An influential group of UK parliamentarians wants to “inform and influence” the government’s consultation on defined benefit (DB) reform proposals.
The Work and Pensions Committee, chaired by Frank Field, today announced it was launching an inquiry into the white paper the government published in mid-March.
The committee has been heavily involved in the debate about DB pensions in the UK, and today said the government’s report had adopted one of its main recommendations – to strengthen The Pension Regulator’s (TPR) main anti-avoidance power by enabling it to issue fines to punish “irresponsible activities that cause material detriment to a scheme”.
In December 2016 the committee demanded TPR be given powers to enforce “nuclear deterrent” fines on companies that did not adequately fund their pension schemes.
Last month’s white paper also proposed tightening the “voluntary clearance” system, which relies on companies deciding whether or not to inform TPR when significant corporate activity might affect a DB scheme.
The select committee has asked for feedback in relation to questions such as whether improving TPR’s effectiveness was “a matter of greater powers, better use of resources or cultural change in the organisation”, and what could be done to strengthen the regime for clearing corporate transactions such as takeovers.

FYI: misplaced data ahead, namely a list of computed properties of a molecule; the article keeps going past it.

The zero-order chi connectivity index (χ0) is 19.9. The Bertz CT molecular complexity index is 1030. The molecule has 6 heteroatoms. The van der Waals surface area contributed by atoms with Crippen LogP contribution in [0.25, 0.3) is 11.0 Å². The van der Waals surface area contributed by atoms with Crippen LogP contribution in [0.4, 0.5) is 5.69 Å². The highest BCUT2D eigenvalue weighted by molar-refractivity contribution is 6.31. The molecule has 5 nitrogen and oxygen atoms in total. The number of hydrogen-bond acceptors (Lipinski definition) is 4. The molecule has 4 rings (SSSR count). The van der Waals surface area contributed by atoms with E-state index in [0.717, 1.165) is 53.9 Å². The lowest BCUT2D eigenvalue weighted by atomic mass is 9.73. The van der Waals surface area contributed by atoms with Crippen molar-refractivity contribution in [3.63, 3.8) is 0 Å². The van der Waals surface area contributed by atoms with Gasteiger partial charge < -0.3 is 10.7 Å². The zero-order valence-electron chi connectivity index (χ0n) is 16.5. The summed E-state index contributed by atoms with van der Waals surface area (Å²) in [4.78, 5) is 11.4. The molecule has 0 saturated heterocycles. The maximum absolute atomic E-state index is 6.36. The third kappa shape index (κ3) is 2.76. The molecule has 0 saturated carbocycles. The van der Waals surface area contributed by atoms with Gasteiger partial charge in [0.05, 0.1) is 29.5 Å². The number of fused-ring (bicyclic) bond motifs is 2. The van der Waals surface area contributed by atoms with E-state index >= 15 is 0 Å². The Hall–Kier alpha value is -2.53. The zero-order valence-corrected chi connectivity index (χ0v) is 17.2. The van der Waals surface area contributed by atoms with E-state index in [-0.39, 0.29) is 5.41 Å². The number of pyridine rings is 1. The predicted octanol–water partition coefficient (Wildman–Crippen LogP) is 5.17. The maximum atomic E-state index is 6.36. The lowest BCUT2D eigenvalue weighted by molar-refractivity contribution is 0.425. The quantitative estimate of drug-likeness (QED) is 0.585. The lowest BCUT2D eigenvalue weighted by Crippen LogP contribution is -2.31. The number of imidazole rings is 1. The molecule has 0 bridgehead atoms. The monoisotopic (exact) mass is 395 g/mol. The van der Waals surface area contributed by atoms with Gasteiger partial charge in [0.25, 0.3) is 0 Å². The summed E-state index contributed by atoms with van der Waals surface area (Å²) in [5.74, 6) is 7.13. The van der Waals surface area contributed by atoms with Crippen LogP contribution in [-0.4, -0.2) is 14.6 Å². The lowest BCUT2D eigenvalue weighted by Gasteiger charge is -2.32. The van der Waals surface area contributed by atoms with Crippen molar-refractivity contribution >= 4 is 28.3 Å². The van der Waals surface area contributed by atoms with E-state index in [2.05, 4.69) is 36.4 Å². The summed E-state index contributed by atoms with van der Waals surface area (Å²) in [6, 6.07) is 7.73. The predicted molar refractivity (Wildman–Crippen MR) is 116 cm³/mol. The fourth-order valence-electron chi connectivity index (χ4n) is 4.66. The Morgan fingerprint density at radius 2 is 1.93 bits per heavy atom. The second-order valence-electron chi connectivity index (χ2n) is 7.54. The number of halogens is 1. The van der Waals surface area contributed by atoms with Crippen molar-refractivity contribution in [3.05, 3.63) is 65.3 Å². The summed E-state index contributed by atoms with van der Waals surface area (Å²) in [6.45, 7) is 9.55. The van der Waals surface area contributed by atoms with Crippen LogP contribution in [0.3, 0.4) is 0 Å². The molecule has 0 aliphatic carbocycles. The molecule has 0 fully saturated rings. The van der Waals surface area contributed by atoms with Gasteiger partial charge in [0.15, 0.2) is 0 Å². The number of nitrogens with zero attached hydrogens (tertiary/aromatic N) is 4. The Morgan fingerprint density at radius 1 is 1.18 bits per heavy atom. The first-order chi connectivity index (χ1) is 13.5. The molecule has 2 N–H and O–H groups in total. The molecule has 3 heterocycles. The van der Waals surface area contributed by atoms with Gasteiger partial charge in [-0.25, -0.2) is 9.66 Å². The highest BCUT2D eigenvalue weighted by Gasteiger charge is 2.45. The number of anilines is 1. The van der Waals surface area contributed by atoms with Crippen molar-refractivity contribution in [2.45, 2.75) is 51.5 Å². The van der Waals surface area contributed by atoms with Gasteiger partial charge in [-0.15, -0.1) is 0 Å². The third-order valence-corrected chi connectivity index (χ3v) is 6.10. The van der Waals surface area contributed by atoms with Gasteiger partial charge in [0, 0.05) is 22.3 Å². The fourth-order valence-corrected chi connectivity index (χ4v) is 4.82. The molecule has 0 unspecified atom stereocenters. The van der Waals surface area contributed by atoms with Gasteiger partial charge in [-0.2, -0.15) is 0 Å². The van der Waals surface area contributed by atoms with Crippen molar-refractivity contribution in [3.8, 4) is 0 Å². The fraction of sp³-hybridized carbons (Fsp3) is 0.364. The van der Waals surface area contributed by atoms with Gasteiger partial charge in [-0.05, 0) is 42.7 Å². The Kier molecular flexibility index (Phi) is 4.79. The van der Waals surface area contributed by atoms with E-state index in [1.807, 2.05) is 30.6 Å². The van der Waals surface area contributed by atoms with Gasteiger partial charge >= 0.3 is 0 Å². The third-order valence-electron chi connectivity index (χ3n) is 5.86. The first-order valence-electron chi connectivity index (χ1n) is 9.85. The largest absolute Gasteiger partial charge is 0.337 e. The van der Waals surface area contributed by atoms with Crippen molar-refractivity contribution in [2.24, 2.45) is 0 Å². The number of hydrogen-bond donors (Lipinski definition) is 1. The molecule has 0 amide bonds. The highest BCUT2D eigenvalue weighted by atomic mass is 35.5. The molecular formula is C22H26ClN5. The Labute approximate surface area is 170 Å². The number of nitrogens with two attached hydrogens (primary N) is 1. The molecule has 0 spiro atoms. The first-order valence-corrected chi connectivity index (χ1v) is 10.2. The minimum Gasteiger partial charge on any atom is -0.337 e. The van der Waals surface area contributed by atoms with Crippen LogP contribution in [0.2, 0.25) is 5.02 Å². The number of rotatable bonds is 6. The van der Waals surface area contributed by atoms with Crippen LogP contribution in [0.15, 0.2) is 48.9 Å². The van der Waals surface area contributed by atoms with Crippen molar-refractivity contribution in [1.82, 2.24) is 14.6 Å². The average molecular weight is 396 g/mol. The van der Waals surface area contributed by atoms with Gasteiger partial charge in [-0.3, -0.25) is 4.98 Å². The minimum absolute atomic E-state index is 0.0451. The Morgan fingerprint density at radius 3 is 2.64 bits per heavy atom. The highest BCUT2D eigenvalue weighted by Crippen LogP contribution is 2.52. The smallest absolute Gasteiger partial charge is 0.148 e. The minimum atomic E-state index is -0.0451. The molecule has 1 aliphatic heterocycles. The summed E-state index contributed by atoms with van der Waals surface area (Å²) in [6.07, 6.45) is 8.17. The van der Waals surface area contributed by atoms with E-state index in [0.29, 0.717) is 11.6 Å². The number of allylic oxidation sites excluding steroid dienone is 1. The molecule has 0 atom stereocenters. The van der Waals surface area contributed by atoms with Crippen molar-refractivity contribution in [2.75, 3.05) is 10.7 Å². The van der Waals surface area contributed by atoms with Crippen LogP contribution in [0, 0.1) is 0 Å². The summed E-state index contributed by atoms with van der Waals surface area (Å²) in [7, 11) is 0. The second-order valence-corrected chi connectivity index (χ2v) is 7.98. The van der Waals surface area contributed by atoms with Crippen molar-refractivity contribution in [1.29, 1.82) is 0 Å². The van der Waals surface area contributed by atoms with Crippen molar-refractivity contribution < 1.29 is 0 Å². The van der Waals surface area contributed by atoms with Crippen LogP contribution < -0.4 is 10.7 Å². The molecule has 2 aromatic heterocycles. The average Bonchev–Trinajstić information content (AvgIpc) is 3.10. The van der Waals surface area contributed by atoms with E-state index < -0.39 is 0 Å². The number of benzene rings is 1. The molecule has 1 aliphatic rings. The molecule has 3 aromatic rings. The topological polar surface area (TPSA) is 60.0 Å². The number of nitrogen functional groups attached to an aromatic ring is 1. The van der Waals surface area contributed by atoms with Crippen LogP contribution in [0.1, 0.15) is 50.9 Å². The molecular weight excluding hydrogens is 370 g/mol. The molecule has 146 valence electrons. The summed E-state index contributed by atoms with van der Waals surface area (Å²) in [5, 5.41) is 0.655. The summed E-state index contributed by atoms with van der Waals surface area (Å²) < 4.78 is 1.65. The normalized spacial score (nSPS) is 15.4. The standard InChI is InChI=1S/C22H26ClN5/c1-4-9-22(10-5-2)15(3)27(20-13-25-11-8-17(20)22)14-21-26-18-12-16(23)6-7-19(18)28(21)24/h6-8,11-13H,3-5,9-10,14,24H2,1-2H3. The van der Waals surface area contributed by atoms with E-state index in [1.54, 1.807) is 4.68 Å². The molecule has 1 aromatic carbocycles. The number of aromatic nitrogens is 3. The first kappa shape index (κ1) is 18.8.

The committee has asked for written submissions by 18 May.
The government has indicated that it would consult on its proposals during the rest of this year and into 2019.
We’ve launched a new inquiry into the long awaited #whitepaper on #dbpensions #definedbenefit #pensions - what are the best regulatory options to protect the future of defined benefit #pensionschemes and their members’ #retirement benefits? Tell us here https://t.co/cGvo4tLGD3 pic.twitter.com/6ySEBgFFx4— Work & Pensions Committee (@CommonsWorkPen) April 12, 2018